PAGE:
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Genome Editing

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  • Genome editing is enabled by the development of tools to make precise, targeted changes to the genome of living cells. Recently a new tool based on a bacterial CRISPR-associated protein-9 nuclease (Cas9) from Streptococcus pyogenes has generated considerable excitement. This follows several attempts over the years to manipulate gene function, including homologous recombination and RNA interference. RNAi, in particular, became a laboratory staple enabling inexpensive and high-throughput interrogation of gene function, but is hampered by providing only temporary inhibition of gene function and unpredictable off-target effects. Other recent approaches to targeted genome modification -- zinc-finger nucleases [ZFNs] and transcription-activator like effector nucleases [TALENs]-- enable researchers to generate mutations by introducing double-stranded breaks to activate repair pathways. These approaches are costly and time consuming to engineer, limiting their widespread use, particularly for large scale, high-throughput studies.

    CRISPR (Clustered Regulary Interspaced Short Palindromic Repeats) and CRISPR-associated (Cas) genes are essential in adaptive immunity in select bacteria and archaea, enabling the organisms to respond to and eliminate invading genetic material.

    Cas9 in vivo: Bacterial adaptive immunity


    CRISPR loci in the bacterial genome are transcribed and processed into crRNA. Cas9 endonuclease complexed with a crRNA and separate tracrRNA cleaves foreign DNA containing a 20-nucleotide crRNA complementary sequence adjacent to the PAM sequence. (Figure not drawn to scale.)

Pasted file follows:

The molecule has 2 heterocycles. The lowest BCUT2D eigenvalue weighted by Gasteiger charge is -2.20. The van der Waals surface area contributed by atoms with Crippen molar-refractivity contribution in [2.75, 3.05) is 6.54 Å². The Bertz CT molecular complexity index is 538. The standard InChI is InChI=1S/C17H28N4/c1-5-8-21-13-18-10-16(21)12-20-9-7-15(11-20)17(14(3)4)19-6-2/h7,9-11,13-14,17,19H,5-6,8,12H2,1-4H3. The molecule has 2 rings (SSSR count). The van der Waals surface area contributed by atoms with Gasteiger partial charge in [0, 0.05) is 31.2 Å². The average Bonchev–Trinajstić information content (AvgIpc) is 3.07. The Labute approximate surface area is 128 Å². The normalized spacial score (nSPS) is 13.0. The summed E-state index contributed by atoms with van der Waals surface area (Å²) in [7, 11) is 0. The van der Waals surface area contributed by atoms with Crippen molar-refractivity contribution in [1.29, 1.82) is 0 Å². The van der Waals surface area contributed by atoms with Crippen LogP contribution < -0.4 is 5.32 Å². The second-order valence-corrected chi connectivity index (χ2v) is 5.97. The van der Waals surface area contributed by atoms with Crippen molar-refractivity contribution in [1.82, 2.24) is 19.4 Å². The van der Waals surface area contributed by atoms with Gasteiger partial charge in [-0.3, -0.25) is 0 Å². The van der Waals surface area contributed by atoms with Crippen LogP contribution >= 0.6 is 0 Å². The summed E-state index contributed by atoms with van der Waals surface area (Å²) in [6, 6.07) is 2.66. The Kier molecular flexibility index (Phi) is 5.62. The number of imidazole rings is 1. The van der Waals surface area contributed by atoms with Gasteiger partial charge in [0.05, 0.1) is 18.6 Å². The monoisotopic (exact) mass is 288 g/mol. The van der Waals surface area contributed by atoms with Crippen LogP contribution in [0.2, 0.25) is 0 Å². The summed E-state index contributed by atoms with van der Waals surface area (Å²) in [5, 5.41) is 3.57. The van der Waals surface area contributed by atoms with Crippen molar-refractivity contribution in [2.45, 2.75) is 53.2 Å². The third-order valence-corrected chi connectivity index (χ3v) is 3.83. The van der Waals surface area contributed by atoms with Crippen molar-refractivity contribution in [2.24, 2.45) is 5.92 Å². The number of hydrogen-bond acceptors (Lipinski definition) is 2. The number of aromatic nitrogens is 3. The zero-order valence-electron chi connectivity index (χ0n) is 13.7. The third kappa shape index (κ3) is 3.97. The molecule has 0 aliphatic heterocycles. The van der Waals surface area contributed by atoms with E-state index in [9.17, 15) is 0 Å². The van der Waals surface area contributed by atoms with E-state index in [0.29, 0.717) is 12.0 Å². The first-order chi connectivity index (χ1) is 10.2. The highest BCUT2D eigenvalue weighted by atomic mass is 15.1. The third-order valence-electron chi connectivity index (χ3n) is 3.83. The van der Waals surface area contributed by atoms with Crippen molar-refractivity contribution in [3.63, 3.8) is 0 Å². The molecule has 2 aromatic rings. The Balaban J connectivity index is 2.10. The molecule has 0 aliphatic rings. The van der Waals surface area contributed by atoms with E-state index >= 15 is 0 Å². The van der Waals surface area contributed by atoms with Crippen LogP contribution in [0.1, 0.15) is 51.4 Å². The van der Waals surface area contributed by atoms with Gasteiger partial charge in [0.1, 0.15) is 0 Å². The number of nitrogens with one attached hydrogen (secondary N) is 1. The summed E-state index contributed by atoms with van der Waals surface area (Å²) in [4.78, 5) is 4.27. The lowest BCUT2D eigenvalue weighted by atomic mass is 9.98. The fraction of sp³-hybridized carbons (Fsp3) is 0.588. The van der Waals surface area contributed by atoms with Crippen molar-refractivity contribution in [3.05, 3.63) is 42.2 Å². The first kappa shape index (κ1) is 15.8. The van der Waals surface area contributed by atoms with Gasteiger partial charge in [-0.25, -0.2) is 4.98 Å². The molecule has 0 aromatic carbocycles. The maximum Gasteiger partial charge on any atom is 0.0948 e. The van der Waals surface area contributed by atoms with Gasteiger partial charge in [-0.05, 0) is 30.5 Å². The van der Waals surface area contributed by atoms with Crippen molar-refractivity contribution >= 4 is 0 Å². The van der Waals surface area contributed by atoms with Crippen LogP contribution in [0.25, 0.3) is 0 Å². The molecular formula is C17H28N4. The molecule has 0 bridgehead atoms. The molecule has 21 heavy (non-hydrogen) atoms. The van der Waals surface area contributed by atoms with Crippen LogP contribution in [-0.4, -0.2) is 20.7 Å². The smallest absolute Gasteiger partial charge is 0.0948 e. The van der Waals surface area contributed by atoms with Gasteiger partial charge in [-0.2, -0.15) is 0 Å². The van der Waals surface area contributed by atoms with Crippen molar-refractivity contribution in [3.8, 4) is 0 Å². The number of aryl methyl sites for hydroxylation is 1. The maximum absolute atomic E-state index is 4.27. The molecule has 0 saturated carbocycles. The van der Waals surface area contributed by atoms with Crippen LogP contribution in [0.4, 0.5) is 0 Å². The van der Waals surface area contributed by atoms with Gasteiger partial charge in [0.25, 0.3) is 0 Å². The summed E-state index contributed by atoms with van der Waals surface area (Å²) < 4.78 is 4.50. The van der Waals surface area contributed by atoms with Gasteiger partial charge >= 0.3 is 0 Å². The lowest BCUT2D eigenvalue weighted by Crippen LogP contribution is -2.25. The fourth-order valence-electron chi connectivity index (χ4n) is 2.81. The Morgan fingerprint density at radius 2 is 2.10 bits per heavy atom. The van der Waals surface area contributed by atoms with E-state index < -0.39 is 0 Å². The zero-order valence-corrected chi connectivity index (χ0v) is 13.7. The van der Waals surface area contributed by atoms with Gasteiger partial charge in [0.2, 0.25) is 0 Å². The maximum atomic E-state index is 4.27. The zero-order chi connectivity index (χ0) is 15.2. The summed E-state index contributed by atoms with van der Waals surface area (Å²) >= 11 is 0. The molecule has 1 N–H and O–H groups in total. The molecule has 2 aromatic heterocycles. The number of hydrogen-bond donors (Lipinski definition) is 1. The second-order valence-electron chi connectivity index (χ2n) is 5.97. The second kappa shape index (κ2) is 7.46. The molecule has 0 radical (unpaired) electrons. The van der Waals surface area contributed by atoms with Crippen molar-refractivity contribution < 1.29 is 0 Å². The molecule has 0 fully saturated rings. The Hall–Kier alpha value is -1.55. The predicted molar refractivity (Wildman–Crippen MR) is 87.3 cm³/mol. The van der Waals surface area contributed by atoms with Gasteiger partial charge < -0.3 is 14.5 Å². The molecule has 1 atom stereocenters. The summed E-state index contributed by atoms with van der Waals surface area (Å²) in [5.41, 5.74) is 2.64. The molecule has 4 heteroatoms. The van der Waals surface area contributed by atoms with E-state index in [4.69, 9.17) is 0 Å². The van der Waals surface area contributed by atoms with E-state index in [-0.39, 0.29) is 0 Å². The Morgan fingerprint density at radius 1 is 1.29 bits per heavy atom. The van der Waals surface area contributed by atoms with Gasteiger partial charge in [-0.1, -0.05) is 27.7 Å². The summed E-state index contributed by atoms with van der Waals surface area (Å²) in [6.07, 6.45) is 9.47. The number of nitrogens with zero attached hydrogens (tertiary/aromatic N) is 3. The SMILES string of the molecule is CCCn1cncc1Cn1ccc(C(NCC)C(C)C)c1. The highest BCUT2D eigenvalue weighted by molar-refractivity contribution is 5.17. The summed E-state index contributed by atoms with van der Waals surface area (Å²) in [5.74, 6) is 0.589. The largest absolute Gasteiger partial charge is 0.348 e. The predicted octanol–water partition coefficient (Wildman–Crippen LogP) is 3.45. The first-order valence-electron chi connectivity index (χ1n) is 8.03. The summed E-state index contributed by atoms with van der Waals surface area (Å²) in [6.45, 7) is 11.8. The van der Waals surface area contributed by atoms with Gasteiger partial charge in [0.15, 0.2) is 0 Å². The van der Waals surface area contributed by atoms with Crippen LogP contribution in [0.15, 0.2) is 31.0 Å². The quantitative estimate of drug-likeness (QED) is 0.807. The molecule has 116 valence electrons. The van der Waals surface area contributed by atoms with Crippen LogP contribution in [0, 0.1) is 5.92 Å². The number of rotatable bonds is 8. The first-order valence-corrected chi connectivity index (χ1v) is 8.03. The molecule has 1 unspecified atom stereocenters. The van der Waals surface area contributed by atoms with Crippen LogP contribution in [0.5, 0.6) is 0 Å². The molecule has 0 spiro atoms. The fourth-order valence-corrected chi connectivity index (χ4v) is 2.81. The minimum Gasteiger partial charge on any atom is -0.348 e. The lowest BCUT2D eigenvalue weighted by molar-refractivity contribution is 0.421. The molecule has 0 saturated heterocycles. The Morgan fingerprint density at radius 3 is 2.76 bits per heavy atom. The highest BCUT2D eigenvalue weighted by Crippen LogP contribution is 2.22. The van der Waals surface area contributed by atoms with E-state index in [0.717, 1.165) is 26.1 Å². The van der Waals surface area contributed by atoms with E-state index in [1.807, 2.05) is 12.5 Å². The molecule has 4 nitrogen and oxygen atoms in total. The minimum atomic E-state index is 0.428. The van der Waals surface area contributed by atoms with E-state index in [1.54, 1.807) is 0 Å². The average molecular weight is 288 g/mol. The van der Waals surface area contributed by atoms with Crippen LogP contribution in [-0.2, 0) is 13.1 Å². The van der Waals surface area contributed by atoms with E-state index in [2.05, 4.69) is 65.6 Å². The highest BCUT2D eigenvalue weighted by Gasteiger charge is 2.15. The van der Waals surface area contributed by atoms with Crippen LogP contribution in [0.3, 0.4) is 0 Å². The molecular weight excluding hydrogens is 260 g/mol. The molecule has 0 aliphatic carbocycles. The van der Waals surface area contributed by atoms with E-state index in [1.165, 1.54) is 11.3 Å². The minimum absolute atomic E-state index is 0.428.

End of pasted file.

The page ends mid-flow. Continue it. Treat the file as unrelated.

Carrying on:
The simplicity of the CRISPR nuclease system, with only three components (Cas9 , crRNA and trRNA) makes this system amenable to adaptation for genome editing. By combining the crRNA and trRNA into a single synthetic guide RNA (sgRNA), a further simplified two component system can be used to introduce a targeted double stranded break. This break activates repair through error prone non-homologous end joining (NHEJ) or Homology directed Repair (HDR). In the presence of a donor template with homology to the targeted locus, the HDR pathway operates allowing for precise mutations to be made. In the absence of a template, NHEJ is activated resulting in insertions and/or deletions (indels) which disrupt the target locus.

    Genome engineering with Cas9 Nuclease


    Wild-type Cas9 nuclease site specifically cleaves double-stranded DNA activating double-strand break repair machinery. In the absence of a homologous repair template non-homologous end joining can result in indels disrupting the target sequence. Alternatively, precise mutations and knock-ins can be made by providing a homologous repair template and exploiting the homology directed repair pathway.

    Online Resources

    Plasmid Repositories:
    Addgene

    CRISPR-gRNA Design Tools:
    CRISPR Design
    ZiFiT
    CHOP CHOP

    Online Forums:
    Genome Engineering using CRISPR/Cas Systems

    Organism-specific Resources:
    Cas9-triggered homologous recombination
    Drosophila RNAi Screening Center at Harvard Medical School

    FAQs for Genome Editing

    Protocols for Genome Editing

      Publications related to Genome Editing:

    1. Zheng Hu, Wencheng Ding, Da Zhu, Lan Yu, Xiaohui Jiang, Xiaoli Wang, Changlin Zhang, Liming Wang, Teng Ji, Dan Liu, Dan He, Xi Xia, Tao Zhu, Juncheng Wei, Peng Wu, Changyu Wang, Ling Xi, Qinglei Gao, Gang Chen, Rong Liu, Kezhen Li, Shuang Li, Shixuan Wang, Jianfeng Zhou, Ding Ma, Hui Wang (2015). TALEN-mediated targeting of HPV oncogenes ameliorates HPV-related cervical malignancy. J Clin Invest. 125, 425-36. PubMedID: 25500889, DOI: 10.1172/JCI78206
    2. A-Bk Dad, S Ramakrishna, M Song, H Kim (2014). Enhanced gene disruption by programmable nucleases delivered by a minicircle vector. Gene Ther. , PubMedID: 25142139, DOI: 10.1038/gt.2014.76